American Journal of Infectious Diseases

HIV Prevention Intervention Outcome among Minority Adolescents in Court Mandated Drug Treatment

Jessy Devieux, Robert C. McMahon, Rhonda Rosenberg and Robert M. Malow

DOI : 10.3844/ajidsp.2007.248.254

American Journal of Infectious Diseases

Volume 3, Issue 4

Pages 248-254

Abstract

Problem statement: Delinquent adolescents with substance abuse disorders frequently engage in behaviors that elevate their risk of contracting HIV. Although effective risk reduction interventions are urgently needed, there is uncertainty about the nature of interventions required to produce change. Approach: This study evaluated whether Modified version of Becoming A Responsible Teen (M-BART) produced greater reductions in drug use and sexual risk behaviors than an Anger Management (AM) condition among a mixed gender, culturally diverse sample of adolescents in court-ordered substance dependence treatment. Results: No significant differences were found between M-BART (n = 70) and AM (n = 59) groups in degree of change between intake and outcome in HIV sex risk or drug use behaviors. However, across groups, meaningful reductions were found in total number of sex partners and in proportions of total unprotected sex acts, unprotected vaginal sex, unprotected oral giving sex acts and unprotected oral receiving sex acts from baseline to follow-up (all p’s<0.05). Conclusion: Factors that accounted for meaningful changes across groups and no change between intervention outcomes were discussed. While the M-BART intervention impacted the adolescents directly by teaching skills about how to reduce risky sex, the AM intervention and also impacted higher order factor, impulsivity, linked to risky sex and drug use. Implications for HIV prevention among minority adolescents were discussed.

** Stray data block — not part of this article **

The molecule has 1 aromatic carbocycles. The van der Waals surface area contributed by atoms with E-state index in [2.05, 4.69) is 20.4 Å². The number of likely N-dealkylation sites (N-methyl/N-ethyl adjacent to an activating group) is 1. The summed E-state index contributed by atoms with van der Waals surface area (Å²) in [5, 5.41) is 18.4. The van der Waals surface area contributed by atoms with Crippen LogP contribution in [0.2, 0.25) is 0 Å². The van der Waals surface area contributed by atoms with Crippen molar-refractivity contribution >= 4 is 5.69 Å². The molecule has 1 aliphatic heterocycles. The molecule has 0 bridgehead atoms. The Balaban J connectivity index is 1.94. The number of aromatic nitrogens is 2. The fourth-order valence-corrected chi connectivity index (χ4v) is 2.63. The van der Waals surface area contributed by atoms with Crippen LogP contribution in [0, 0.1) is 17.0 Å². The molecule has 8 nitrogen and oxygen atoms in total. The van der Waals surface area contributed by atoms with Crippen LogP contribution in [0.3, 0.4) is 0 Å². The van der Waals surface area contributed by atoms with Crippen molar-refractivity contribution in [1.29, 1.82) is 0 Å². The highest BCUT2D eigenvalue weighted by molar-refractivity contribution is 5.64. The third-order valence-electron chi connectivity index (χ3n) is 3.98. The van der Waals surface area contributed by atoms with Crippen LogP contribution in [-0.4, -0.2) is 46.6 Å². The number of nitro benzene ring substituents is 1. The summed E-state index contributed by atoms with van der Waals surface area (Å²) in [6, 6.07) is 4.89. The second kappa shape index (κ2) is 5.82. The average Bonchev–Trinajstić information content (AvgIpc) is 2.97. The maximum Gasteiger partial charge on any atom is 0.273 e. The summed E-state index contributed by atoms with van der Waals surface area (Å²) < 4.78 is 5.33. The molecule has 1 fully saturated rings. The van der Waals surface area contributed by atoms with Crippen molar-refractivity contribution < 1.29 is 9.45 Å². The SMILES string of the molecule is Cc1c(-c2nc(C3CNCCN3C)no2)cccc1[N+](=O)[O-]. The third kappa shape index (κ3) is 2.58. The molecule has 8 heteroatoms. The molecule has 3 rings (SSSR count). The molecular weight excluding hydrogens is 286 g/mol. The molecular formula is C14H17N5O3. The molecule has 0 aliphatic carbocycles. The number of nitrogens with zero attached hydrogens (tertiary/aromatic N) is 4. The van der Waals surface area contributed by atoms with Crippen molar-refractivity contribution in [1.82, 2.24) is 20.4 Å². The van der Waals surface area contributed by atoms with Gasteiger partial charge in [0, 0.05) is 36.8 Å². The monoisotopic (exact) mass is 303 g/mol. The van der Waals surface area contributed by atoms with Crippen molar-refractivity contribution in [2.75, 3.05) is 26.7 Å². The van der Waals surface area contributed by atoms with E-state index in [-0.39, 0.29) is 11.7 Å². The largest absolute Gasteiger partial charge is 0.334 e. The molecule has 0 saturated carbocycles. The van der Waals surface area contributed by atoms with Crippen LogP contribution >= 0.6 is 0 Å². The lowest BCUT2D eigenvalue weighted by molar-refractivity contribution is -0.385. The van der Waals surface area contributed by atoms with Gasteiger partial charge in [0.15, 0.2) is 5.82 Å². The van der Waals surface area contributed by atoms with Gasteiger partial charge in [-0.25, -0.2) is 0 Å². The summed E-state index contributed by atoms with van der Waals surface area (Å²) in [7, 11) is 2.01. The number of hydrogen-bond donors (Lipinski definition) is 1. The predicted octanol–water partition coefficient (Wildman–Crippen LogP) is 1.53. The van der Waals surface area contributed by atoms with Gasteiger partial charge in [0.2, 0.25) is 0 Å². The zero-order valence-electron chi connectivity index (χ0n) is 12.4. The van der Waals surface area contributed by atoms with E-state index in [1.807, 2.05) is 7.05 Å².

Copyright

© 2007 Jessy Devieux, Robert C. McMahon, Rhonda Rosenberg and Robert M. Malow. This is an open access article distributed under the terms of the Creative Commons Attribution License, which permits unrestricted use, distribution, and reproduction in any medium, provided the original author and source are credited.